The newsletter of ISBA’s Section on Family Law
Browse articles by year: 2014 (37)
Newsletter articles from 2011
In the event of a broken engagement, who keeps the ring and who is responsible for the wedding planning expenses?
A message from Family Law Section Chair Kimberly Anderson.
A message from Section Chair Kimberly Anderson.
A note from Section Chair Kimberly Anderson.
A message from section chair Kimberly Anderson.
A farewell message from Outgoing Chair Rory Weiler.
A message from Family Law Section Chair Rory Weiler.
A look at ISBA CLE and how programs are created and organized.
A call to action, from Family Law Section Chair Rory Weiler.
While the new, soon-to-be-signed-into-law Illinois Religious Freedom and Civil Union Act greatly enhances the rights of certain individuals involved in partnerships outside of the traditional state approved marriage, it doesn’t completely level the playing field between married parties and those involved in a civil union.
Child support withholding—Payor beware
Generally the cases brought under the Income Withholding for Support Act involve one or both of the following issues: “Who is a payor?” and “How and when will a penalty under the Withholding Act be assessed for failure to withhold or to timely remit the child suport?”
College expense contributions by divorced parents: Reservations about reservation provisions
Courts do not always require divorcing parties to expressly allocate the cost of their children’s college expenses between themselves upon termination of their marriage. Rather, the issue of each party’s respective obligation to contribute to their children’s college expenses is instead often “reserved” for future determination pursuant to Section 513 of the Illinois Marriage and Dissolution of Marriage Act. Given the popularity of these reservation provisions in divorce decrees, family law practitioners must understand the ramifications of these provisions, and how to best convert the “reservation” into actual college expense contributions.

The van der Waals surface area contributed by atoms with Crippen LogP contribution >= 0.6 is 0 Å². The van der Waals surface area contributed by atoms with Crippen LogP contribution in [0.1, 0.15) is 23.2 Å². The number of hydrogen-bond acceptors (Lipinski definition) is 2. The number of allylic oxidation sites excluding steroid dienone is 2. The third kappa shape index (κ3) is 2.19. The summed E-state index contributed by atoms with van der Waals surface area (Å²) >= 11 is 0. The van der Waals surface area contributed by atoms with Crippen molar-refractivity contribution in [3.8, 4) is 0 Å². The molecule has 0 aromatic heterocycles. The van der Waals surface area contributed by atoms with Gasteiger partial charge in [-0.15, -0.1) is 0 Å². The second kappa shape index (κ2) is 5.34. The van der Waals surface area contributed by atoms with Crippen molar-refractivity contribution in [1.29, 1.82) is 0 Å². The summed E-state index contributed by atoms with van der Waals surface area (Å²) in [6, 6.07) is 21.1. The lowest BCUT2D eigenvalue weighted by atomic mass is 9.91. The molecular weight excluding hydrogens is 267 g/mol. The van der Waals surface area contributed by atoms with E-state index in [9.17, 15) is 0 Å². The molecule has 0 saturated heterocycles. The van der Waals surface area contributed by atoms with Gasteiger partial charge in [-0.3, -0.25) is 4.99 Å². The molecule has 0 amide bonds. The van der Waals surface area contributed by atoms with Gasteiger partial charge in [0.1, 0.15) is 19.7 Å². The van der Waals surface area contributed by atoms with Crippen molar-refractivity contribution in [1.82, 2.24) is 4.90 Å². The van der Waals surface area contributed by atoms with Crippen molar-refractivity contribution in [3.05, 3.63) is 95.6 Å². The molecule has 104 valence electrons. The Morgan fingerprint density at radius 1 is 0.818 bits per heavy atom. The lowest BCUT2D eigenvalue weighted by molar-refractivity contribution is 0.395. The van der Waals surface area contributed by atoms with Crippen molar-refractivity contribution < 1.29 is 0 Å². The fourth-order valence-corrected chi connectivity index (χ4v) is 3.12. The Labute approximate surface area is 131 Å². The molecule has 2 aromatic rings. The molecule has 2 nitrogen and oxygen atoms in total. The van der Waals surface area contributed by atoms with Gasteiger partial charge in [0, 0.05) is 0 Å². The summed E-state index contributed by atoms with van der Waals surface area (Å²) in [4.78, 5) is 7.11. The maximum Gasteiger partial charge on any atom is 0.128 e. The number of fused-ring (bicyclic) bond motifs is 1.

The wide variety of expenditures that constitute dissipation should be an inspiration to lawyers to apply their craft. The field is broad in the range of arguments that can support a claim of dissipation under Illinois law.
A first look at the Illinois Civil Union Act
As this article demonstrates, the Illinois Civil Union Act requires lawyers dealing with civil unions to be attuned to both the law of other states and the interplay of the civil union with other areas of the law.
What is income?
How does the court (or parties) determine payor’s income to apply guideline child support calculations?
Yes, you have two husbands
Getting a divorce overseas is not a problem or something you should necessarily avoid, but be aware of the jurisdiction.